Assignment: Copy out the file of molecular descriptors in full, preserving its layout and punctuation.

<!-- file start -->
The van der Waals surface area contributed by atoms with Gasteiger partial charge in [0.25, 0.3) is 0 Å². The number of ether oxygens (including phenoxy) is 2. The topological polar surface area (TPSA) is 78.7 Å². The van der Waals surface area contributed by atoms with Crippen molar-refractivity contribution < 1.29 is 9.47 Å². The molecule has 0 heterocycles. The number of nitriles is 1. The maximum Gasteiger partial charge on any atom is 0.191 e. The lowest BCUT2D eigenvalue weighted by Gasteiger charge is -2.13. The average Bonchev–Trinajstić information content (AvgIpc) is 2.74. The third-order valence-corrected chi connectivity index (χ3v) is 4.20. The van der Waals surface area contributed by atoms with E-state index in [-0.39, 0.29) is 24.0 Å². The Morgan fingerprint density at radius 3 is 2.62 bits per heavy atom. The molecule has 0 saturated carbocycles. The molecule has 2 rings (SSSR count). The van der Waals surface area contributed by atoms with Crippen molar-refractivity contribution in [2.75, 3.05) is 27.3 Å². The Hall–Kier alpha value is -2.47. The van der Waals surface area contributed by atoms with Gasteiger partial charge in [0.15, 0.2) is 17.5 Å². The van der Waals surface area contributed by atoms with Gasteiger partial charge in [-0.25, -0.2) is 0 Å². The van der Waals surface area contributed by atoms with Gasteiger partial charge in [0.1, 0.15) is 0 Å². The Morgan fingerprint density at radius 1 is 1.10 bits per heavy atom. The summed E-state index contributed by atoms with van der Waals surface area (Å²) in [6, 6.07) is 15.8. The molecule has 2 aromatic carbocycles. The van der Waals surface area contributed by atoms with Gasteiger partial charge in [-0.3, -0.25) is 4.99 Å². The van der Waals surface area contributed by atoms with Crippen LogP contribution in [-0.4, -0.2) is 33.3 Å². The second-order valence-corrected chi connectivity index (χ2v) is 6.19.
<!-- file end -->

The van der Waals surface area contributed by atoms with Gasteiger partial charge in [0.25, 0.3) is 0 Å². The number of ether oxygens (including phenoxy) is 2. The topological polar surface area (TPSA) is 78.7 Å². The van der Waals surface area contributed by atoms with Crippen molar-refractivity contribution < 1.29 is 9.47 Å². The molecule has 0 heterocycles. The number of nitriles is 1. The maximum Gasteiger partial charge on any atom is 0.191 e. The lowest BCUT2D eigenvalue weighted by Gasteiger charge is -2.13. The average Bonchev–Trinajstić information content (AvgIpc) is 2.74. The third-order valence-corrected chi connectivity index (χ3v) is 4.20. The van der Waals surface area contributed by atoms with E-state index in [-0.39, 0.29) is 24.0 Å². The Morgan fingerprint density at radius 3 is 2.62 bits per heavy atom. The molecule has 0 saturated carbocycles. The molecule has 2 rings (SSSR count). The van der Waals surface area contributed by atoms with Crippen molar-refractivity contribution in [2.75, 3.05) is 27.3 Å². The Hall–Kier alpha value is -2.47. The van der Waals surface area contributed by atoms with Gasteiger partial charge in [0.15, 0.2) is 17.5 Å². The van der Waals surface area contributed by atoms with Gasteiger partial charge in [-0.25, -0.2) is 0 Å². The van der Waals surface area contributed by atoms with Gasteiger partial charge in [0.1, 0.15) is 0 Å². The Morgan fingerprint density at radius 1 is 1.10 bits per heavy atom. The summed E-state index contributed by atoms with van der Waals surface area (Å²) in [6, 6.07) is 15.8. The molecule has 2 aromatic carbocycles. The van der Waals surface area contributed by atoms with Gasteiger partial charge in [-0.3, -0.25) is 4.99 Å². The van der Waals surface area contributed by atoms with Crippen LogP contribution in [-0.4, -0.2) is 33.3 Å². The second-order valence-corrected chi connectivity index (χ2v) is 6.19.